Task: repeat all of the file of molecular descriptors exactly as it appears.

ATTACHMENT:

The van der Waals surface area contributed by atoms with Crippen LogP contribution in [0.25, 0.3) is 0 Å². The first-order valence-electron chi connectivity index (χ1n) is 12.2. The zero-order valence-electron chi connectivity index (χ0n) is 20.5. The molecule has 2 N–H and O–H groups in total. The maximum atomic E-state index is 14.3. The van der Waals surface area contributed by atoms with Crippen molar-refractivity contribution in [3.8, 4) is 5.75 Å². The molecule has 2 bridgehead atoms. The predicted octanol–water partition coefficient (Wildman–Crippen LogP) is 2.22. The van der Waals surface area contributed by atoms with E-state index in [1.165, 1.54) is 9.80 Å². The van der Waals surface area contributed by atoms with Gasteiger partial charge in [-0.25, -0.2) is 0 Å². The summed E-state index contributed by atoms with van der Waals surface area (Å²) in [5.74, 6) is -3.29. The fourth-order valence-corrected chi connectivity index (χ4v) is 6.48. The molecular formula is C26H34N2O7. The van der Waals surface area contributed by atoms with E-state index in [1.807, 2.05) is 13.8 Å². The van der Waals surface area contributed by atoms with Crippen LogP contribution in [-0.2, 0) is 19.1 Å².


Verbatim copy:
The van der Waals surface area contributed by atoms with Crippen LogP contribution in [0.25, 0.3) is 0 Å². The first-order valence-electron chi connectivity index (χ1n) is 12.2. The zero-order valence-electron chi connectivity index (χ0n) is 20.5. The molecule has 2 N–H and O–H groups in total. The maximum atomic E-state index is 14.3. The van der Waals surface area contributed by atoms with Crippen molar-refractivity contribution in [3.8, 4) is 5.75 Å². The molecule has 2 bridgehead atoms. The predicted octanol–water partition coefficient (Wildman–Crippen LogP) is 2.22. The van der Waals surface area contributed by atoms with E-state index in [1.165, 1.54) is 9.80 Å². The van der Waals surface area contributed by atoms with Gasteiger partial charge in [-0.25, -0.2) is 0 Å². The summed E-state index contributed by atoms with van der Waals surface area (Å²) in [5.74, 6) is -3.29. The fourth-order valence-corrected chi connectivity index (χ4v) is 6.48. The molecular formula is C26H34N2O7. The van der Waals surface area contributed by atoms with E-state index in [1.807, 2.05) is 13.8 Å². The van der Waals surface area contributed by atoms with Crippen LogP contribution in [-0.2, 0) is 19.1 Å².